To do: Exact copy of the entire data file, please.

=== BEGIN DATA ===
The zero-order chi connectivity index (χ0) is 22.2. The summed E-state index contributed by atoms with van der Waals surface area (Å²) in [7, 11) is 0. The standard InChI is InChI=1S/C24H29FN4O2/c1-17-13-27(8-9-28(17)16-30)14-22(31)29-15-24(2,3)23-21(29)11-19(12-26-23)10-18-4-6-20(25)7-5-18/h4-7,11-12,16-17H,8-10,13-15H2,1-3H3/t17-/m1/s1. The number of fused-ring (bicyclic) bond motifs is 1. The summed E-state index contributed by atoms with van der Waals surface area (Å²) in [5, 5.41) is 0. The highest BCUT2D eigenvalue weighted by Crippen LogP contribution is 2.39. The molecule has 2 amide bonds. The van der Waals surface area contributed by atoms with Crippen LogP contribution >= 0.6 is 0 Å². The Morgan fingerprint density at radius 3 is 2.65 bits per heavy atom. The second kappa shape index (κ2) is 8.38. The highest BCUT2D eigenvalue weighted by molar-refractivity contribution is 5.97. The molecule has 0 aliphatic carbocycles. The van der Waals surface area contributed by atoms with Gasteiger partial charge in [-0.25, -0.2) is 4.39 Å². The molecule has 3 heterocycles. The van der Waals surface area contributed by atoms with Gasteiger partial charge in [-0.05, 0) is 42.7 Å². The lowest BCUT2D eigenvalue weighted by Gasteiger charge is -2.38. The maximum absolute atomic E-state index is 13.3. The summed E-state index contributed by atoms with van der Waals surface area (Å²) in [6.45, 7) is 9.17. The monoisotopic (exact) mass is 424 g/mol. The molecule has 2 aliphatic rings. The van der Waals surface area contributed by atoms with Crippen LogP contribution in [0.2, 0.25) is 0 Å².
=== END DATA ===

The zero-order chi connectivity index (χ0) is 22.2. The summed E-state index contributed by atoms with van der Waals surface area (Å²) in [7, 11) is 0. The standard InChI is InChI=1S/C24H29FN4O2/c1-17-13-27(8-9-28(17)16-30)14-22(31)29-15-24(2,3)23-21(29)11-19(12-26-23)10-18-4-6-20(25)7-5-18/h4-7,11-12,16-17H,8-10,13-15H2,1-3H3/t17-/m1/s1. The number of fused-ring (bicyclic) bond motifs is 1. The summed E-state index contributed by atoms with van der Waals surface area (Å²) in [5, 5.41) is 0. The highest BCUT2D eigenvalue weighted by Crippen LogP contribution is 2.39. The molecule has 2 amide bonds. The van der Waals surface area contributed by atoms with Crippen LogP contribution >= 0.6 is 0 Å². The Morgan fingerprint density at radius 3 is 2.65 bits per heavy atom. The second kappa shape index (κ2) is 8.38. The highest BCUT2D eigenvalue weighted by molar-refractivity contribution is 5.97. The molecule has 0 aliphatic carbocycles. The van der Waals surface area contributed by atoms with Gasteiger partial charge in [-0.25, -0.2) is 4.39 Å². The molecule has 3 heterocycles. The van der Waals surface area contributed by atoms with Gasteiger partial charge in [-0.05, 0) is 42.7 Å². The lowest BCUT2D eigenvalue weighted by Gasteiger charge is -2.38. The maximum absolute atomic E-state index is 13.3. The summed E-state index contributed by atoms with van der Waals surface area (Å²) in [6.45, 7) is 9.17. The monoisotopic (exact) mass is 424 g/mol. The molecule has 2 aliphatic rings. The van der Waals surface area contributed by atoms with Crippen LogP contribution in [0.2, 0.25) is 0 Å².